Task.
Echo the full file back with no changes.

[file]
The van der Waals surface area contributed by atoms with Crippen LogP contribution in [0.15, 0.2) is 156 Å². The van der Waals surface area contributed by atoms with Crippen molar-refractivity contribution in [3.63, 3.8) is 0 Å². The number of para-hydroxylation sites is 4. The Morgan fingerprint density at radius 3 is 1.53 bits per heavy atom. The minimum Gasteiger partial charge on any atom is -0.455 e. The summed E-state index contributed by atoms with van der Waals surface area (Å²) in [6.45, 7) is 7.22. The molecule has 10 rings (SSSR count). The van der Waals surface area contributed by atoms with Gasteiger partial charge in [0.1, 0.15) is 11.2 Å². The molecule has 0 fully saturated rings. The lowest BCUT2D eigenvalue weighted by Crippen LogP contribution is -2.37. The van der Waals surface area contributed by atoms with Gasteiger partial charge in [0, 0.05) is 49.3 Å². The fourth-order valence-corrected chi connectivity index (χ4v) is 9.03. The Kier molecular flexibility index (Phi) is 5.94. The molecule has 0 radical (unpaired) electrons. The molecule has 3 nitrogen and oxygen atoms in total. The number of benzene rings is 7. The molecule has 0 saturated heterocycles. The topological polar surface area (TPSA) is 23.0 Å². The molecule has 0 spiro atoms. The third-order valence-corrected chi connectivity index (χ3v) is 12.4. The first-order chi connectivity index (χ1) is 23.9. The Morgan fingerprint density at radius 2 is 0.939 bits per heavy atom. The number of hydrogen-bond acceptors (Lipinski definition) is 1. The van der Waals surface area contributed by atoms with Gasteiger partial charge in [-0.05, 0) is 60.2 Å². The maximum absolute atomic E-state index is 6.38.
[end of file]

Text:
The van der Waals surface area contributed by atoms with Crippen LogP contribution in [0.15, 0.2) is 156 Å². The van der Waals surface area contributed by atoms with Crippen molar-refractivity contribution in [3.63, 3.8) is 0 Å². The number of para-hydroxylation sites is 4. The Morgan fingerprint density at radius 3 is 1.53 bits per heavy atom. The minimum Gasteiger partial charge on any atom is -0.455 e. The summed E-state index contributed by atoms with van der Waals surface area (Å²) in [6.45, 7) is 7.22. The molecule has 10 rings (SSSR count). The van der Waals surface area contributed by atoms with Gasteiger partial charge in [0.1, 0.15) is 11.2 Å². The molecule has 0 fully saturated rings. The lowest BCUT2D eigenvalue weighted by Crippen LogP contribution is -2.37. The van der Waals surface area contributed by atoms with Gasteiger partial charge in [0, 0.05) is 49.3 Å². The fourth-order valence-corrected chi connectivity index (χ4v) is 9.03. The Kier molecular flexibility index (Phi) is 5.94. The molecule has 0 radical (unpaired) electrons. The molecule has 3 nitrogen and oxygen atoms in total. The number of benzene rings is 7. The molecule has 0 saturated heterocycles. The topological polar surface area (TPSA) is 23.0 Å². The molecule has 0 spiro atoms. The third-order valence-corrected chi connectivity index (χ3v) is 12.4. The first-order chi connectivity index (χ1) is 23.9. The Morgan fingerprint density at radius 2 is 0.939 bits per heavy atom. The number of hydrogen-bond acceptors (Lipinski definition) is 1. The van der Waals surface area contributed by atoms with Gasteiger partial charge in [-0.05, 0) is 60.2 Å². The maximum absolute atomic E-state index is 6.38.